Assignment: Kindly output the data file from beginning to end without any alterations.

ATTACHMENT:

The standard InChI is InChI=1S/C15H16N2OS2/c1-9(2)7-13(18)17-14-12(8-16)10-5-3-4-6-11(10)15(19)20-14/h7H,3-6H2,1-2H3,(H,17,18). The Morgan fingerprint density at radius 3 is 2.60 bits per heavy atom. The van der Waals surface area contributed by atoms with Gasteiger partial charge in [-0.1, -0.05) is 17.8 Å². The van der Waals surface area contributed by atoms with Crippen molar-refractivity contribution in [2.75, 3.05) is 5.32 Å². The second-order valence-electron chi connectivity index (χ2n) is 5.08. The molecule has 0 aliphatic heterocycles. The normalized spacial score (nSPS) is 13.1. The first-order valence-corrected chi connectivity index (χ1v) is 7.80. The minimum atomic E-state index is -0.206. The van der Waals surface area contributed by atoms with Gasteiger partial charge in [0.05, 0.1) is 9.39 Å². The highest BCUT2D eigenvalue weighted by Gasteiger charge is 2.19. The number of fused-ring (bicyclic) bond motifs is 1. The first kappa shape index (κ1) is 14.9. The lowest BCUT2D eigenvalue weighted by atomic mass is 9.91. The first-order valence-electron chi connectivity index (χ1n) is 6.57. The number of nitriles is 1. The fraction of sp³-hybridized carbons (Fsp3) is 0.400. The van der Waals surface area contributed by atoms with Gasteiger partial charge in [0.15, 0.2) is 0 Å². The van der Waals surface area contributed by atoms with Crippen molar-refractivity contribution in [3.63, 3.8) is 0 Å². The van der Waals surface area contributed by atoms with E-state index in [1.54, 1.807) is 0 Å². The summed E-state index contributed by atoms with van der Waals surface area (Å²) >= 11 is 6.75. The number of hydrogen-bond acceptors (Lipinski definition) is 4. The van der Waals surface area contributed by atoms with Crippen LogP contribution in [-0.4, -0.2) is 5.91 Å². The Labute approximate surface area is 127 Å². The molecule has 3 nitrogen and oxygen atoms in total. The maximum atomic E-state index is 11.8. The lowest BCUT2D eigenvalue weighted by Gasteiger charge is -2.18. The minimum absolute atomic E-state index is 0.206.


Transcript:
The standard InChI is InChI=1S/C15H16N2OS2/c1-9(2)7-13(18)17-14-12(8-16)10-5-3-4-6-11(10)15(19)20-14/h7H,3-6H2,1-2H3,(H,17,18). The Morgan fingerprint density at radius 3 is 2.60 bits per heavy atom. The van der Waals surface area contributed by atoms with Gasteiger partial charge in [-0.1, -0.05) is 17.8 Å². The van der Waals surface area contributed by atoms with Crippen molar-refractivity contribution in [2.75, 3.05) is 5.32 Å². The second-order valence-electron chi connectivity index (χ2n) is 5.08. The molecule has 0 aliphatic heterocycles. The normalized spacial score (nSPS) is 13.1. The first-order valence-corrected chi connectivity index (χ1v) is 7.80. The minimum atomic E-state index is -0.206. The van der Waals surface area contributed by atoms with Gasteiger partial charge in [0.05, 0.1) is 9.39 Å². The highest BCUT2D eigenvalue weighted by Gasteiger charge is 2.19. The number of fused-ring (bicyclic) bond motifs is 1. The first kappa shape index (κ1) is 14.9. The lowest BCUT2D eigenvalue weighted by atomic mass is 9.91. The first-order valence-electron chi connectivity index (χ1n) is 6.57. The number of nitriles is 1. The fraction of sp³-hybridized carbons (Fsp3) is 0.400. The van der Waals surface area contributed by atoms with Gasteiger partial charge in [0.15, 0.2) is 0 Å². The van der Waals surface area contributed by atoms with Crippen molar-refractivity contribution in [3.63, 3.8) is 0 Å². The van der Waals surface area contributed by atoms with E-state index in [1.54, 1.807) is 0 Å². The summed E-state index contributed by atoms with van der Waals surface area (Å²) >= 11 is 6.75. The number of hydrogen-bond acceptors (Lipinski definition) is 4. The van der Waals surface area contributed by atoms with Crippen LogP contribution in [-0.4, -0.2) is 5.91 Å². The Labute approximate surface area is 127 Å². The molecule has 3 nitrogen and oxygen atoms in total. The maximum atomic E-state index is 11.8. The lowest BCUT2D eigenvalue weighted by Gasteiger charge is -2.18. The minimum absolute atomic E-state index is 0.206.